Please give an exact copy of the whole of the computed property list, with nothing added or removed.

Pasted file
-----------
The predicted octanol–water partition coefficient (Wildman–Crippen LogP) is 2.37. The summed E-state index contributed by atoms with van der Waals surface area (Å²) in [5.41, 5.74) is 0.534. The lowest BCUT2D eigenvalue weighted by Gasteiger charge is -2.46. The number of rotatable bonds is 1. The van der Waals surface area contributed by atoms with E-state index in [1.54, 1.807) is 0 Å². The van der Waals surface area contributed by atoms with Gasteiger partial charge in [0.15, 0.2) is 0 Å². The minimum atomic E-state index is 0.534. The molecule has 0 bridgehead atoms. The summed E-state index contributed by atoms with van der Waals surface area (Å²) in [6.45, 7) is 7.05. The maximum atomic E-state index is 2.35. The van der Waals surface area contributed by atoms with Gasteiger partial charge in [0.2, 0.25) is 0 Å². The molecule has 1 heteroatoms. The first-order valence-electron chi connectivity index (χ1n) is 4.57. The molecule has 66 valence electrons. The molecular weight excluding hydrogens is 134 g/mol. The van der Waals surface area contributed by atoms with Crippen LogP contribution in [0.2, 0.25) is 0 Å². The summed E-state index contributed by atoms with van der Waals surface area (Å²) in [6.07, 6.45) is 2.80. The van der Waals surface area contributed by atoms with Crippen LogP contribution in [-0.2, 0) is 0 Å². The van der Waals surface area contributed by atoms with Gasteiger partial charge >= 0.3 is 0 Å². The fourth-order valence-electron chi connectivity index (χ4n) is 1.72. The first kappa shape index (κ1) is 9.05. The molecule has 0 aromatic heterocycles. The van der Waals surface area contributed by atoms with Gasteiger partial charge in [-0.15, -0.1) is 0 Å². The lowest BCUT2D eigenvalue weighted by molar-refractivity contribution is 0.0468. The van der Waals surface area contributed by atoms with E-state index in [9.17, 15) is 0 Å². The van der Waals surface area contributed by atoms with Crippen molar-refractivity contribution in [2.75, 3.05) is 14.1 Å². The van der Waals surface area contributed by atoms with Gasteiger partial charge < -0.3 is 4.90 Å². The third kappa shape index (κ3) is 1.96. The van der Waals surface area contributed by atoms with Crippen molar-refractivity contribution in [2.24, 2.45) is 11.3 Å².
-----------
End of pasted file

The predicted octanol–water partition coefficient (Wildman–Crippen LogP) is 2.37. The summed E-state index contributed by atoms with van der Waals surface area (Å²) in [5.41, 5.74) is 0.534. The lowest BCUT2D eigenvalue weighted by Gasteiger charge is -2.46. The number of rotatable bonds is 1. The van der Waals surface area contributed by atoms with E-state index in [1.54, 1.807) is 0 Å². The van der Waals surface area contributed by atoms with Gasteiger partial charge in [0.15, 0.2) is 0 Å². The minimum atomic E-state index is 0.534. The molecule has 0 bridgehead atoms. The summed E-state index contributed by atoms with van der Waals surface area (Å²) in [6.45, 7) is 7.05. The maximum atomic E-state index is 2.35. The van der Waals surface area contributed by atoms with Gasteiger partial charge in [0.2, 0.25) is 0 Å². The molecule has 1 heteroatoms. The first-order valence-electron chi connectivity index (χ1n) is 4.57. The molecule has 66 valence electrons. The molecular weight excluding hydrogens is 134 g/mol. The van der Waals surface area contributed by atoms with Crippen LogP contribution in [0.2, 0.25) is 0 Å². The summed E-state index contributed by atoms with van der Waals surface area (Å²) in [6.07, 6.45) is 2.80. The van der Waals surface area contributed by atoms with Crippen LogP contribution in [-0.2, 0) is 0 Å². The van der Waals surface area contributed by atoms with Gasteiger partial charge >= 0.3 is 0 Å². The fourth-order valence-electron chi connectivity index (χ4n) is 1.72. The first kappa shape index (κ1) is 9.05. The molecule has 0 aromatic heterocycles. The van der Waals surface area contributed by atoms with Gasteiger partial charge in [-0.15, -0.1) is 0 Å². The lowest BCUT2D eigenvalue weighted by molar-refractivity contribution is 0.0468. The van der Waals surface area contributed by atoms with E-state index in [9.17, 15) is 0 Å². The van der Waals surface area contributed by atoms with Crippen molar-refractivity contribution in [2.75, 3.05) is 14.1 Å². The van der Waals surface area contributed by atoms with Gasteiger partial charge < -0.3 is 4.90 Å². The third kappa shape index (κ3) is 1.96. The van der Waals surface area contributed by atoms with Crippen molar-refractivity contribution in [2.24, 2.45) is 11.3 Å².